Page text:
Our story goes back to
1976 when Patrick J. Hillery was in his first year of being president;
he couldn't know back then that he would be the last male president as
of date; coming back from the United States, where their Bi-Centennial
was celebrated all year long, Pete St. John approached Patsy Watchorn
with a song he had written. For someone who had been away from Dublin
for many years, the changes in Dublin - both visual and social - were
striking and he brought his observations and emotions into a new song.
Patsy incorporated the
tune into his live act and it soon became a favourite with his
audiences. It was a perfect match: On one side, a very good melody and
words that pinned down the overall feelings back then, on the other side
a handsome singer with a voice that not only was full of energy and zest
but also capable of expressing much more depth and credibility than your
average run-of-the-mill ballad singer.
Though, it took quite a
while until everybody including Patsy's record company did realize the
full potential of the song they had at their hands. Finally, in 1977,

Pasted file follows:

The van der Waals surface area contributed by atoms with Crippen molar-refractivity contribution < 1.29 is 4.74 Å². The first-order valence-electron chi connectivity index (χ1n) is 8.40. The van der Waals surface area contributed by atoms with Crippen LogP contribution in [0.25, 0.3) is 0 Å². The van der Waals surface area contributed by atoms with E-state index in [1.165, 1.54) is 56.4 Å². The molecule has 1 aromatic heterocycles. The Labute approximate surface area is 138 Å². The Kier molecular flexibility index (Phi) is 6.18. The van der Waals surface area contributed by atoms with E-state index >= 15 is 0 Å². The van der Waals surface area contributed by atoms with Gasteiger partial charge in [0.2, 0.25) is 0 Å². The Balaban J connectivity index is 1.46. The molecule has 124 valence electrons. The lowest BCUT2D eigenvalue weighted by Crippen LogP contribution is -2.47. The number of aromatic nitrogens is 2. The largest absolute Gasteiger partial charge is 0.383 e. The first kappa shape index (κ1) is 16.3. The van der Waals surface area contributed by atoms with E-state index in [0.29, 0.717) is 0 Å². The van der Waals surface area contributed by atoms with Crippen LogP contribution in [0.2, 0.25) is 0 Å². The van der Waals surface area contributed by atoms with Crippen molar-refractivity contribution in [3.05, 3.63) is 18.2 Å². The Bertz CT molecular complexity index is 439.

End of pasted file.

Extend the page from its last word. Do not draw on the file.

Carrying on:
Patsy recorded Dublin In The Rare Auld Times.
It was the year when
Fianna Fáil in person of Jack M. Lynch won back the Taoiseach from Fine
Gael and Liam Gosgrave, the Irish Soccer Team failed in the
qualifications for the World Cup 1978 (only playing 0:0 in the decisive
match against Bulgaria) and both Elvis and Bing Crosby
In these days, Patsy
scored his first hit and was awarded with his first gold record, but
among all those "firsts" he's really proud to be the first man
to sing and record such a classic.
Rare Auld Times developed
as Patsy's theme song and as such has stood the test of time
successfully. Not only is it the highpoint of his shows today, it also
pops up here, there and everywhere in Irish everyday life - and that is
probably the single most impressive proof how much it has become a piece
of Irish music history:
If Ireland walks out to
play the Soccer (like when the boys beat Russia 2:0 on February 13,
2002), Patsy's Rare Auld Times can be heard in the stadium. Whenever the famous Dublin Team of 77 gets together, Patsy is there to
celebrate the team that won the All Ireland Football Championship in 77, referring to many of them as good friends like Jimmy
Keveney, Paddy Cullen, Kevin Moran or Sean "Doc" Doherty.
Then in 2001, when RTÉ collected "Ireland's Greatest Hits"
(in a TV series of the same name), Patsy was an essential part of the
first instalment of the series, to introduce a new generation to his
biggest hit. In March 2002, Patsy was invited back to RTÉ to present
the song on „Open House" and only recently, a new CD compilation Rare
Old Times - The Very Best Of Patsy Watchorn was released to
celebrate a quarter of a century of Rare Auld Times.
And there are no signs
of stopping: The song represents the ever-increasing change of Dublin
today as it did back in 1977, the singer has matured to perfection like
fine Irish Whiskey and Rare Auld Times by Patsy Watchorn never
has sounded as great as today!
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